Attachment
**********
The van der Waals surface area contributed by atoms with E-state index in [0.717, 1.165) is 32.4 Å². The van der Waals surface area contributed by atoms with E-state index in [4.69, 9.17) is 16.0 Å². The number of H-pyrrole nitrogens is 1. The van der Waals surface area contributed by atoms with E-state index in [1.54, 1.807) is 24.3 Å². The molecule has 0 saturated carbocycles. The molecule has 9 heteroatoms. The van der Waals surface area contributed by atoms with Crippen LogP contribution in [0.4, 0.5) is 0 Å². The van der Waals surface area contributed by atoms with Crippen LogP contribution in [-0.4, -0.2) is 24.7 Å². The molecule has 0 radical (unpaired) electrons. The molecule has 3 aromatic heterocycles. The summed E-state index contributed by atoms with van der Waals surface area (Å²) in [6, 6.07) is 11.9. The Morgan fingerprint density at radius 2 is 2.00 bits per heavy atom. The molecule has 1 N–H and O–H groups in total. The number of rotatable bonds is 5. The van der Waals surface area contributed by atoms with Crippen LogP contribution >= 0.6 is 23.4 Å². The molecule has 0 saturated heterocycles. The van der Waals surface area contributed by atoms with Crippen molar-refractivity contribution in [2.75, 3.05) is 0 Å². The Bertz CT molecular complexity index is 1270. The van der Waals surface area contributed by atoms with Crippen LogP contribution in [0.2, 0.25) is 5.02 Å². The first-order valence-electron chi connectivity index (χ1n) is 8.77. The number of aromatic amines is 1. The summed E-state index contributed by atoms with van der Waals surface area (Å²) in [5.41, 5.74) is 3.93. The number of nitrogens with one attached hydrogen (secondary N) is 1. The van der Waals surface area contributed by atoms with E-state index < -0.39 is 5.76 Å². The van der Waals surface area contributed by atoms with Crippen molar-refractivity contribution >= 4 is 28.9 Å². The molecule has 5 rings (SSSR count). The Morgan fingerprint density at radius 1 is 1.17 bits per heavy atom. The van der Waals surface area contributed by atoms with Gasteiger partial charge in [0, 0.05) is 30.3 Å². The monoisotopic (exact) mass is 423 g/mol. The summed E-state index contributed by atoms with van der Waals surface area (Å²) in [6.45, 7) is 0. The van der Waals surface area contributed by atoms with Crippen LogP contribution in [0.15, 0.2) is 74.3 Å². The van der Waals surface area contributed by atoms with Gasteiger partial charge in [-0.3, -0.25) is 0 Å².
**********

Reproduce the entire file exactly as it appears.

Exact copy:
The van der Waals surface area contributed by atoms with E-state index in [0.717, 1.165) is 32.4 Å². The van der Waals surface area contributed by atoms with E-state index in [4.69, 9.17) is 16.0 Å². The number of H-pyrrole nitrogens is 1. The van der Waals surface area contributed by atoms with E-state index in [1.54, 1.807) is 24.3 Å². The molecule has 0 saturated carbocycles. The molecule has 9 heteroatoms. The van der Waals surface area contributed by atoms with Crippen LogP contribution in [0.4, 0.5) is 0 Å². The van der Waals surface area contributed by atoms with Crippen LogP contribution in [-0.4, -0.2) is 24.7 Å². The molecule has 0 radical (unpaired) electrons. The molecule has 3 aromatic heterocycles. The summed E-state index contributed by atoms with van der Waals surface area (Å²) in [6, 6.07) is 11.9. The Morgan fingerprint density at radius 2 is 2.00 bits per heavy atom. The molecule has 1 N–H and O–H groups in total. The number of rotatable bonds is 5. The van der Waals surface area contributed by atoms with Crippen LogP contribution >= 0.6 is 23.4 Å². The molecule has 0 saturated heterocycles. The van der Waals surface area contributed by atoms with Crippen molar-refractivity contribution in [2.75, 3.05) is 0 Å². The Bertz CT molecular complexity index is 1270. The van der Waals surface area contributed by atoms with Crippen LogP contribution in [0.2, 0.25) is 5.02 Å². The first-order valence-electron chi connectivity index (χ1n) is 8.77. The number of aromatic amines is 1. The summed E-state index contributed by atoms with van der Waals surface area (Å²) in [5.41, 5.74) is 3.93. The number of nitrogens with one attached hydrogen (secondary N) is 1. The van der Waals surface area contributed by atoms with E-state index < -0.39 is 5.76 Å². The van der Waals surface area contributed by atoms with Crippen molar-refractivity contribution >= 4 is 28.9 Å². The molecule has 5 rings (SSSR count). The Morgan fingerprint density at radius 1 is 1.17 bits per heavy atom. The van der Waals surface area contributed by atoms with Gasteiger partial charge in [0, 0.05) is 30.3 Å². The monoisotopic (exact) mass is 423 g/mol. The summed E-state index contributed by atoms with van der Waals surface area (Å²) in [6.45, 7) is 0. The van der Waals surface area contributed by atoms with Crippen LogP contribution in [0.15, 0.2) is 74.3 Å². The van der Waals surface area contributed by atoms with Gasteiger partial charge in [-0.3, -0.25) is 0 Å².